If you are interested in gemstone evaluation and identification either as a hobby or an investment, you need to take classes from a certified gemology instructor in order to get your official certification. However, if you are interested in gemstones mostly as a pleasure pursuit, then continuing your education through your own research and reading on and offline can be a good way to indulge your passion for beautiful and rare rocks. Paraiba tourmalines were first discovered in the 1980s and tend to be very small and rare.
Look for a turquoise color with flashes of green. Paraiba tourmalines get their brilliant aqua color from copper, which also creates greenish flashes within a faceted stone when it is exposed to bright light. This is one of the best ways for a non-expert to identify the possibility that a stone is a Paraiba tourmaline.
Examine a cut and faceted stone for "inner" fire. Paraiba tourmalines are known for their brilliance. In fact, they appear to glow from within when they are exposed to bright lights. While most gemstones may sparkle dramatically, Paraiba tourmalines actually have a bright spot within the gem.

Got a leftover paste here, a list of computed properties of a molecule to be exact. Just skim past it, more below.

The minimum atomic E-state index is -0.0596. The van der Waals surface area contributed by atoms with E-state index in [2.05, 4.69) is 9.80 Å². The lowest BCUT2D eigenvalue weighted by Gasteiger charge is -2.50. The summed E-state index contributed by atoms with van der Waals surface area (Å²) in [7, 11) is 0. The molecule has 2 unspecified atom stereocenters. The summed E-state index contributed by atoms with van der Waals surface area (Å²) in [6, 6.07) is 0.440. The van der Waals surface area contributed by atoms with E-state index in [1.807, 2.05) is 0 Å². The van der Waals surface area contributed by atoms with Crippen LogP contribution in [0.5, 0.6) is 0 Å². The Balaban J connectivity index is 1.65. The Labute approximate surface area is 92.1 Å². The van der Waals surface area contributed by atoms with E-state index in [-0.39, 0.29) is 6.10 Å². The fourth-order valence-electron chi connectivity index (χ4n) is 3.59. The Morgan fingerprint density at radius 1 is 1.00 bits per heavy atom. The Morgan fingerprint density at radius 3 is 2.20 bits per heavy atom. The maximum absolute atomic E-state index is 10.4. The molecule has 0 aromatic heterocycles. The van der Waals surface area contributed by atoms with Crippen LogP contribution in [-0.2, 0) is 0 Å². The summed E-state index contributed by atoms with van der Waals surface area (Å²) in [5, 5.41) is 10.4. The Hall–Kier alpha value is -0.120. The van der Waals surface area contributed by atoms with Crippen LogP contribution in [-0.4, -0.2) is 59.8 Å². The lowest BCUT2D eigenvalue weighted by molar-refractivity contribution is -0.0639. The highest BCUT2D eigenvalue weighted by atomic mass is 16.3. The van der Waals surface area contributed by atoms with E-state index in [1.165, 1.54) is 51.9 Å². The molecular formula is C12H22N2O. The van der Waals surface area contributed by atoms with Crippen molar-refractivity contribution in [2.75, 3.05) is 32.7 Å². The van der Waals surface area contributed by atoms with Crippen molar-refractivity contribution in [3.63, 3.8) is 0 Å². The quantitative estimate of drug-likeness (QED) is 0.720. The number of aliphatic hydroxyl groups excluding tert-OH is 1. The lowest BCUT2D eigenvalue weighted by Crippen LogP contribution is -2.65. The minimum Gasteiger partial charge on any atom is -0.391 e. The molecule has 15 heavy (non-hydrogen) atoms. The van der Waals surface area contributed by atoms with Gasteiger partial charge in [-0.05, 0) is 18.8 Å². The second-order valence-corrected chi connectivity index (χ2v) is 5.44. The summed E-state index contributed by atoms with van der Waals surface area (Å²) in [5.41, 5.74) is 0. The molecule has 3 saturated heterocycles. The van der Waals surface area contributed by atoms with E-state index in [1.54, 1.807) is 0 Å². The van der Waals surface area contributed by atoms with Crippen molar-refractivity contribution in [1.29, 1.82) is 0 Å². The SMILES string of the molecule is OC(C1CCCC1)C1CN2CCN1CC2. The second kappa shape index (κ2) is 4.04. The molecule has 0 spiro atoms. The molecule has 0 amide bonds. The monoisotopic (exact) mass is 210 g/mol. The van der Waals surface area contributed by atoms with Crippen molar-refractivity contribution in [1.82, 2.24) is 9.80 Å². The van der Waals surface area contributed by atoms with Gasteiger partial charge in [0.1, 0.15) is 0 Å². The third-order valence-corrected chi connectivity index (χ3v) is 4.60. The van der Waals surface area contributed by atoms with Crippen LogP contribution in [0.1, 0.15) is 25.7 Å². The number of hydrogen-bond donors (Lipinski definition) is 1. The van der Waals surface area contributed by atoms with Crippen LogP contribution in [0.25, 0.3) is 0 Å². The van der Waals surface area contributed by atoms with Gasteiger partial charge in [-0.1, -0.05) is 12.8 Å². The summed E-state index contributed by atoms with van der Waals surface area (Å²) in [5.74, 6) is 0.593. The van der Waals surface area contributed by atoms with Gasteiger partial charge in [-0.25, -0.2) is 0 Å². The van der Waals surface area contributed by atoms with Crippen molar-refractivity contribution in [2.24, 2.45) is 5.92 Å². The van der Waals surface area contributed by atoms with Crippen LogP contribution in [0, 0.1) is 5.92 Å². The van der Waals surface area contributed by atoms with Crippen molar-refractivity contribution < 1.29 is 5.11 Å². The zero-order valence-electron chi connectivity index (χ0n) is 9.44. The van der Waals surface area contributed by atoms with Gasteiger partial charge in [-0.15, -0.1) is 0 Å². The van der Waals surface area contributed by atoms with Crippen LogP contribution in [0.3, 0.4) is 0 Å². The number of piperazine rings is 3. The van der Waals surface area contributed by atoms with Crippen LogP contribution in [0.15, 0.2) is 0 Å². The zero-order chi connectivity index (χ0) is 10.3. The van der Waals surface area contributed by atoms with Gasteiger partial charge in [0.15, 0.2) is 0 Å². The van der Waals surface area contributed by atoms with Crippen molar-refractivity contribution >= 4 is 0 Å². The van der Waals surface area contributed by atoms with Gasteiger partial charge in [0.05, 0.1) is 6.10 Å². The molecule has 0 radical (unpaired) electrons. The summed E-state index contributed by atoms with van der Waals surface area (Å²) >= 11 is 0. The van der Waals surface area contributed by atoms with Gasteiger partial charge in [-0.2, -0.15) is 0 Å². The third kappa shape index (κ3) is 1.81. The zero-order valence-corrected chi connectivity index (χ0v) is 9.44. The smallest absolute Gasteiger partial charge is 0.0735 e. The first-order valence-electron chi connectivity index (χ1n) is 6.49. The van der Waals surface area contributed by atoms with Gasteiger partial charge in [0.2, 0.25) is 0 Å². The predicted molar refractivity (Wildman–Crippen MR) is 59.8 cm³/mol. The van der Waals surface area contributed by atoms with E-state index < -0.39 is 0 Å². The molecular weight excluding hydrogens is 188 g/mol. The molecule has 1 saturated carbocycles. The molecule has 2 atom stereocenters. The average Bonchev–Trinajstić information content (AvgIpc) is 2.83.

View the stone in many different lights. Because Paraiba tourmalines have such exceptional brilliance, they will actually sparkle even in dim lightly. Diamonds and other valuable gemstones also do this, but it is unusual for deeply colored stones like this one to have this property. Do not only view the gemstone under a spotlight, but also take it into natural light and into shadows to help you decide what you are looking at.
Check the price tag. Paraiba tourmalines are extremely rare, usually far less than a carat in weight and very, very valuable. As a result, you will seldom find them in retail jewelry stores. If you do, you should expect to pay at least five figures per carat for a high quality stone.
Ask about the burning process. Paraiba tourmalines are natural gemstones, but part of their cutting process includes a "burning" under high heat to eliminate red colors. If your stone has not been burned, it is likely not a Paraiba tourmaline.